Surfacing, Margaret Atwood

“If he was going to die he should have done it visibly, out in the open, so they could mark him with a stone and get it over with.”

I see what you did there, Margaret.

What a coincidence that in the same year you publish Survival–a book of literary criticism that posits that the symbol of Canadian literature is survival–you also publish Surfacing–a book with the central theme of survival. How convenient that you’ve managed to canonize yourself with only a few books under your belt. A useful trick for follow-up authors to remember.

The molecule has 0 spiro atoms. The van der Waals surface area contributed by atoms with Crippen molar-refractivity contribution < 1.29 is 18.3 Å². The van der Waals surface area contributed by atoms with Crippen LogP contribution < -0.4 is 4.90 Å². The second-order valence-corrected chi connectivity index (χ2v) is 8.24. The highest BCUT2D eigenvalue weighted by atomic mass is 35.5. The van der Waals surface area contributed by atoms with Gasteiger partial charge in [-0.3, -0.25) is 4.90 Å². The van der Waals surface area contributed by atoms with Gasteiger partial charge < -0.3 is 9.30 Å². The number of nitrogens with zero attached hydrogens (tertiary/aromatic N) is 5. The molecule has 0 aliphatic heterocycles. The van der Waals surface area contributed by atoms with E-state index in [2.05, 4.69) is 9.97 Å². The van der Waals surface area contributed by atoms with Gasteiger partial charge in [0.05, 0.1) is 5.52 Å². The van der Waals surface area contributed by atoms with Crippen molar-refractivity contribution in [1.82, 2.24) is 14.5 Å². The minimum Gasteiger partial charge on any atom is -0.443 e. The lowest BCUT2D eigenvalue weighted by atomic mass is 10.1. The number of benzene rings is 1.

However, I say this with no intention to undermine Surfacing. This brilliant, beautiful book deserves to be a member of the canon. This novel brought Atwood much of her literary fame, but it seems to be forgotten among her other work. Everyone talks about The Handmaid’s Tale, when in actuality, we should be reading ALL THE ATWOOD. So read ALL THE ATWOOD, and then come talk to me (but wait for me to read ALL THE ATWOOD first).

I don’t have much else to say about this book. Here’s the best representation of Canadian literature from Kate Beaton:

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